Basic Education launches investigation into matric exam cheating allegations

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The Basic Education Department has warned that educators and learners, found to have been involved in cheating during the recent matric examinations, could face severe punishment.  The Department has launched an investigation into allegations of cheating in the recent matric exams, involving over 1 000 learners from six provinces.

A number of Mpumalanga learners allegedly paid teachers up to R1500 to join WhatsApp groups, where answers were posted on the platform during exam sessions.

There have also been allegations of learners using various cheating methods in Maths Literacy, Economics and English papers in Gauteng, Limpopo, the North West, Eastern Cape and Western Cape.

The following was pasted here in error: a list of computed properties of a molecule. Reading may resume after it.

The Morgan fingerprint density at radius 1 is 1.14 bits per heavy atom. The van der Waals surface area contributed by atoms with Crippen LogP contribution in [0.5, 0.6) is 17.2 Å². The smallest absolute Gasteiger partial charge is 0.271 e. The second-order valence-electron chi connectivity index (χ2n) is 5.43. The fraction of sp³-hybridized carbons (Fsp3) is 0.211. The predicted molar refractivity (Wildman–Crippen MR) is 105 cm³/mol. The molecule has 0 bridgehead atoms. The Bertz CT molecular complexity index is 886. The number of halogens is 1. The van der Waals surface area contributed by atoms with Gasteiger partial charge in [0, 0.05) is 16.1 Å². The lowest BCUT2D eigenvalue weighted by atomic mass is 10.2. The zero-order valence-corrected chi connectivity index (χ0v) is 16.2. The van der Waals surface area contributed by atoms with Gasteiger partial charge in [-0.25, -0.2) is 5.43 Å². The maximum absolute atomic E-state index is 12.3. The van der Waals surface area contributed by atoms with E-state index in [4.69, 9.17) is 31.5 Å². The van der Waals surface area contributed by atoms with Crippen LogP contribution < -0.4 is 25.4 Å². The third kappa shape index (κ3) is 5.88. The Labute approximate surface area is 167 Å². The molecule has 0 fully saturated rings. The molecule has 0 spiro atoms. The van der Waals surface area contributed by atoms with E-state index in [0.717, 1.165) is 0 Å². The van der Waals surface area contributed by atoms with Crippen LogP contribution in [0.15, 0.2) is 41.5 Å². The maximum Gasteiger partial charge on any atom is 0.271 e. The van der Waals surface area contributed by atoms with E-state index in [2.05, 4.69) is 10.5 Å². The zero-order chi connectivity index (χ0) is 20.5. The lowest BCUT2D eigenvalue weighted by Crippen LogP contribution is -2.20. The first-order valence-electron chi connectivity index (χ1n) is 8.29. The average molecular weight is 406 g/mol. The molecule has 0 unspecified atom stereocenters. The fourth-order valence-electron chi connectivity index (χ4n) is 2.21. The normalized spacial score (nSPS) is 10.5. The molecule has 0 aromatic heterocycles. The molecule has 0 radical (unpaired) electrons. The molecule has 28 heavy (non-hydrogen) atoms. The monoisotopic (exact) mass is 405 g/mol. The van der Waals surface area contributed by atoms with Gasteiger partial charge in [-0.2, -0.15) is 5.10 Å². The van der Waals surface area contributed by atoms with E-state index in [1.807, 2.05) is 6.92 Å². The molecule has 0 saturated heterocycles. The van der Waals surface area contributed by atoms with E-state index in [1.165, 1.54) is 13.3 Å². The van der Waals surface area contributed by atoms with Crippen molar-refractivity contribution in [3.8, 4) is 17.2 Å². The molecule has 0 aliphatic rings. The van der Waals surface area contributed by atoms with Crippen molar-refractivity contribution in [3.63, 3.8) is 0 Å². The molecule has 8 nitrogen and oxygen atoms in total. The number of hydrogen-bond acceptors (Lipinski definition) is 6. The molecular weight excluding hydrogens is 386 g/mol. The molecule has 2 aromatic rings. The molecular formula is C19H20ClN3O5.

The Department’s Spokesperson, Elijah Mhlanga says there could be criminal charges because in recent years we have been working with the Hawks on matters of irregularities involving exams.

“So, we are exploring all options to make sure that the punishment is severe and serves as a deterrent. If there is a Whatsapp group it means that people are coordinating within that platform. Several things could happen. 1. They could be asked to rewrite. 2. They could be banned for 1-3 years from writing their exams which means their lives would have to pause because of what they have done. But Umalusi would also make the final decision.”

When the examinations started last month, the department sent a stern warning to learners writing to refrain from attempting to illegally acquire question papers, saying the consequences and penalties could be severe.